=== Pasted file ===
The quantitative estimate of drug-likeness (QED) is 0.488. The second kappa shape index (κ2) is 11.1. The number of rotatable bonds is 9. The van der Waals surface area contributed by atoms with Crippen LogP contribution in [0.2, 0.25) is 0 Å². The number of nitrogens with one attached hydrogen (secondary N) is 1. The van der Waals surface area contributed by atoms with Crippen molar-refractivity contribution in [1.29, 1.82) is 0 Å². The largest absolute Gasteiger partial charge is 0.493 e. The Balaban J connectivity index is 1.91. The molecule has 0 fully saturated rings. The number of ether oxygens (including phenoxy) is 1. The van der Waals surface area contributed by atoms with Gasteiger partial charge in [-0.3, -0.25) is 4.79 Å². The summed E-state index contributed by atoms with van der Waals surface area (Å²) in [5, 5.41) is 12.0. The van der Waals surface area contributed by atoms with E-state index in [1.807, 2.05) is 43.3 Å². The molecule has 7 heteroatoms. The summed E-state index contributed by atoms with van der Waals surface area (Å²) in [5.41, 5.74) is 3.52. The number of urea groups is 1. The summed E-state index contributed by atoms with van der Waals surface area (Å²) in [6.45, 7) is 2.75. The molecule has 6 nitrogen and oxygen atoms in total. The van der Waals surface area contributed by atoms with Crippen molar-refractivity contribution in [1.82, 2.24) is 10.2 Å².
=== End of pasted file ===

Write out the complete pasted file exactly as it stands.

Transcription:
The quantitative estimate of drug-likeness (QED) is 0.488. The second kappa shape index (κ2) is 11.1. The number of rotatable bonds is 9. The van der Waals surface area contributed by atoms with Crippen LogP contribution in [0.2, 0.25) is 0 Å². The number of nitrogens with one attached hydrogen (secondary N) is 1. The van der Waals surface area contributed by atoms with Crippen molar-refractivity contribution in [1.29, 1.82) is 0 Å². The largest absolute Gasteiger partial charge is 0.493 e. The Balaban J connectivity index is 1.91. The molecule has 0 fully saturated rings. The number of ether oxygens (including phenoxy) is 1. The van der Waals surface area contributed by atoms with Gasteiger partial charge in [-0.3, -0.25) is 4.79 Å². The summed E-state index contributed by atoms with van der Waals surface area (Å²) in [5, 5.41) is 12.0. The van der Waals surface area contributed by atoms with E-state index in [1.807, 2.05) is 43.3 Å². The molecule has 7 heteroatoms. The summed E-state index contributed by atoms with van der Waals surface area (Å²) in [5.41, 5.74) is 3.52. The number of urea groups is 1. The summed E-state index contributed by atoms with van der Waals surface area (Å²) in [6.45, 7) is 2.75. The molecule has 6 nitrogen and oxygen atoms in total. The van der Waals surface area contributed by atoms with Crippen molar-refractivity contribution in [1.82, 2.24) is 10.2 Å².